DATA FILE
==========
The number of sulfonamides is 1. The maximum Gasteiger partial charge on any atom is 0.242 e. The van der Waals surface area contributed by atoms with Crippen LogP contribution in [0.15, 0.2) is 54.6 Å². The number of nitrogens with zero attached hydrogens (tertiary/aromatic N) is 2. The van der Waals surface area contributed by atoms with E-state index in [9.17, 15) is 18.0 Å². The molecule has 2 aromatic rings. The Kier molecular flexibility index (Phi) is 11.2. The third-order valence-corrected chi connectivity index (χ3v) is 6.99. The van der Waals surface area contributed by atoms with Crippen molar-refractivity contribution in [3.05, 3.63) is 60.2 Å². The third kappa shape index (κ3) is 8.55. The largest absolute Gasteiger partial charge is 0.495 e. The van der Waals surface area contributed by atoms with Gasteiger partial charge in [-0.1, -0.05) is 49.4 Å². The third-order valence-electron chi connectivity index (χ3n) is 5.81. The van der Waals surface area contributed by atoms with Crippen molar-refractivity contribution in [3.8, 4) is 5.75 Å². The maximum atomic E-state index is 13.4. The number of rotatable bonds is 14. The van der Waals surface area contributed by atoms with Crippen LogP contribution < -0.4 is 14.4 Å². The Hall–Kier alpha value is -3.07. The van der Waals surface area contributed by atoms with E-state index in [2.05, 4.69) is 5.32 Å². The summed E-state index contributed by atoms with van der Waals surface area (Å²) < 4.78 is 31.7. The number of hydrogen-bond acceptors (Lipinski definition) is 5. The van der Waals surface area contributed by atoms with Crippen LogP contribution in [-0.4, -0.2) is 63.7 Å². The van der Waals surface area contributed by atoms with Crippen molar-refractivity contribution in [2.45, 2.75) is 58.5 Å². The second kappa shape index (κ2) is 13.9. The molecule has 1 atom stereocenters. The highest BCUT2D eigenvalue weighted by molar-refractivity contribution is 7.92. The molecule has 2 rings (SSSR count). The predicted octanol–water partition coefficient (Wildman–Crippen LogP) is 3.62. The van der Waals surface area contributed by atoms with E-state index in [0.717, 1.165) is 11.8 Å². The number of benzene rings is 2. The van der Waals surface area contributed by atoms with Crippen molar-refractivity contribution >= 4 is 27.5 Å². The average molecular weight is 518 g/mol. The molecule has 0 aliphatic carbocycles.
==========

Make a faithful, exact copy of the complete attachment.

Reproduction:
The number of sulfonamides is 1. The maximum Gasteiger partial charge on any atom is 0.242 e. The van der Waals surface area contributed by atoms with Crippen LogP contribution in [0.15, 0.2) is 54.6 Å². The number of nitrogens with zero attached hydrogens (tertiary/aromatic N) is 2. The van der Waals surface area contributed by atoms with E-state index in [9.17, 15) is 18.0 Å². The molecule has 2 aromatic rings. The Kier molecular flexibility index (Phi) is 11.2. The third-order valence-corrected chi connectivity index (χ3v) is 6.99. The van der Waals surface area contributed by atoms with Crippen molar-refractivity contribution in [3.05, 3.63) is 60.2 Å². The third kappa shape index (κ3) is 8.55. The largest absolute Gasteiger partial charge is 0.495 e. The van der Waals surface area contributed by atoms with Gasteiger partial charge in [-0.1, -0.05) is 49.4 Å². The third-order valence-electron chi connectivity index (χ3n) is 5.81. The van der Waals surface area contributed by atoms with Crippen molar-refractivity contribution in [3.8, 4) is 5.75 Å². The maximum atomic E-state index is 13.4. The number of rotatable bonds is 14. The van der Waals surface area contributed by atoms with Crippen LogP contribution < -0.4 is 14.4 Å². The Hall–Kier alpha value is -3.07. The van der Waals surface area contributed by atoms with E-state index in [2.05, 4.69) is 5.32 Å². The summed E-state index contributed by atoms with van der Waals surface area (Å²) < 4.78 is 31.7. The number of hydrogen-bond acceptors (Lipinski definition) is 5. The van der Waals surface area contributed by atoms with Crippen LogP contribution in [-0.4, -0.2) is 63.7 Å². The van der Waals surface area contributed by atoms with Crippen molar-refractivity contribution in [2.45, 2.75) is 58.5 Å². The second kappa shape index (κ2) is 13.9. The molecule has 1 atom stereocenters. The highest BCUT2D eigenvalue weighted by molar-refractivity contribution is 7.92. The molecule has 2 rings (SSSR count). The predicted octanol–water partition coefficient (Wildman–Crippen LogP) is 3.62. The van der Waals surface area contributed by atoms with E-state index in [0.717, 1.165) is 11.8 Å². The number of benzene rings is 2. The van der Waals surface area contributed by atoms with Crippen molar-refractivity contribution >= 4 is 27.5 Å². The average molecular weight is 518 g/mol. The molecule has 0 aliphatic carbocycles.